V2 launching from Pennemuende
John Clarke was six years old when the first V-2 rocket to hit London landed outside his house in Chiswick in the west of the capital. "The best way of describing it is television with the sound off. You're deafened, that's what it boils down to. Seeing an airing cupboard crumple in front of you without a sound is an eerie experience," he says. John's sister, Rosemary Ann, was killed that Friday in 1944. She was three. "There wasn't a mark on Rosemary. The blast goes up and comes down in a mushroom or umbrella shape," Mr Clarke explains. "But in the process of that, my sister's lungs collapsed. She was deprived of air." Rosemary had been in the front upstairs bedroom of the Clarke family residence at 1, Staveley Road, when the explosion ripped their house apart. John was in the bathroom, upstairs at the rear of the house. "I got a piece of the bomb casing in the back of my hand which has created a scar. But I still have full use of my hand - I was very fortunate. The bathroom upstairs didn't collapse. But one of the bedrooms next to it did, which I found very strange as a boy."...from: V-2: Hitler's last weapon of terror, a BBC News story about the V2 attacks on London 60 years ago this week.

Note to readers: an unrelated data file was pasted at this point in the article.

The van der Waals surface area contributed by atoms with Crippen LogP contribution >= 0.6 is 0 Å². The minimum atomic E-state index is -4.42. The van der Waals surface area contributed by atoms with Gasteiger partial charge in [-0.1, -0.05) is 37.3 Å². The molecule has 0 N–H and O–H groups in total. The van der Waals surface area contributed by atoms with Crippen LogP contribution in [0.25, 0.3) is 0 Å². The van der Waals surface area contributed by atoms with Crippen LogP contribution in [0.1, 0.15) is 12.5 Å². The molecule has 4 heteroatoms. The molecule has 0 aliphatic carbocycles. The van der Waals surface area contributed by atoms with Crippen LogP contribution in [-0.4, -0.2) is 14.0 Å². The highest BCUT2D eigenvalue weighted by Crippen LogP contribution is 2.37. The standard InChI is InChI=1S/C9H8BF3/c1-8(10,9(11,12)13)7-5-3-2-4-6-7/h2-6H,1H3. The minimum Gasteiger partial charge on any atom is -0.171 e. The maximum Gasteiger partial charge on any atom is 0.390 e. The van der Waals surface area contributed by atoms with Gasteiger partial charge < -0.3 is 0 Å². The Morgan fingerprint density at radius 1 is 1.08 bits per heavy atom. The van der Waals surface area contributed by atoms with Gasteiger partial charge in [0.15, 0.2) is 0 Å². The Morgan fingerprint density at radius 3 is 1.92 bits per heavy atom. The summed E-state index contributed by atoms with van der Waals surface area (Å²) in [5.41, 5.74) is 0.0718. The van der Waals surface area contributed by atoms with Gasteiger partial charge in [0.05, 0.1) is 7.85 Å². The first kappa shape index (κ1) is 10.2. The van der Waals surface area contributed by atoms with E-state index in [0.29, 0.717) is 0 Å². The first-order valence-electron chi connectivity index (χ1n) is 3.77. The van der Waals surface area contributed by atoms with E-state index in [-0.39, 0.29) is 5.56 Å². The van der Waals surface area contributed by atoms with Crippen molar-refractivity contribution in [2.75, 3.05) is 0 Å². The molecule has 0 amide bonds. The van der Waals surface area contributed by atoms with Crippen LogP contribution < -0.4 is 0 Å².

....In all, over 1,300 V-2s were fired at England, killing 2,724 people. Germany struck Antwerp in Belgium with 1,265 V-2s and Paris with hundreds more. An accurate count of casualties on the continent is not available.